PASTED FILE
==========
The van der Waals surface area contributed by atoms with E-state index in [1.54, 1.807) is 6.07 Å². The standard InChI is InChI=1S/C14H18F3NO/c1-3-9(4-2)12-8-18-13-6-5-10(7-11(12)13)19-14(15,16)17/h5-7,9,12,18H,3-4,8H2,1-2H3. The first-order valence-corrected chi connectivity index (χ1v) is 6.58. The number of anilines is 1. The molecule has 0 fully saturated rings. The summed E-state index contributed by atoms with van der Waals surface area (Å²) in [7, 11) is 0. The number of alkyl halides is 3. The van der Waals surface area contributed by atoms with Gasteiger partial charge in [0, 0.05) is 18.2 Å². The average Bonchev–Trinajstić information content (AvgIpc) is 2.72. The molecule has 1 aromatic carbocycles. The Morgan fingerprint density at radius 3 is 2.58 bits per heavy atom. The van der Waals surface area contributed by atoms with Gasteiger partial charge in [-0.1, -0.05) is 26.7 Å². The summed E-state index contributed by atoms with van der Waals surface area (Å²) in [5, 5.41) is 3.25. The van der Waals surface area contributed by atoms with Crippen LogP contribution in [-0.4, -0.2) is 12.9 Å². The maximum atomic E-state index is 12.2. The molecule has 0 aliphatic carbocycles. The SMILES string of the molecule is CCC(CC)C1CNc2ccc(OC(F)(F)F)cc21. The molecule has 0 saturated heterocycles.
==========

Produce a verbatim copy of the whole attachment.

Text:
The van der Waals surface area contributed by atoms with E-state index in [1.54, 1.807) is 6.07 Å². The standard InChI is InChI=1S/C14H18F3NO/c1-3-9(4-2)12-8-18-13-6-5-10(7-11(12)13)19-14(15,16)17/h5-7,9,12,18H,3-4,8H2,1-2H3. The first-order valence-corrected chi connectivity index (χ1v) is 6.58. The number of anilines is 1. The molecule has 0 fully saturated rings. The summed E-state index contributed by atoms with van der Waals surface area (Å²) in [7, 11) is 0. The number of alkyl halides is 3. The van der Waals surface area contributed by atoms with Gasteiger partial charge in [0, 0.05) is 18.2 Å². The average Bonchev–Trinajstić information content (AvgIpc) is 2.72. The molecule has 1 aromatic carbocycles. The Morgan fingerprint density at radius 3 is 2.58 bits per heavy atom. The van der Waals surface area contributed by atoms with Gasteiger partial charge in [-0.1, -0.05) is 26.7 Å². The summed E-state index contributed by atoms with van der Waals surface area (Å²) in [5, 5.41) is 3.25. The van der Waals surface area contributed by atoms with Crippen LogP contribution in [-0.4, -0.2) is 12.9 Å². The maximum atomic E-state index is 12.2. The molecule has 0 aliphatic carbocycles. The SMILES string of the molecule is CCC(CC)C1CNc2ccc(OC(F)(F)F)cc21. The molecule has 0 saturated heterocycles.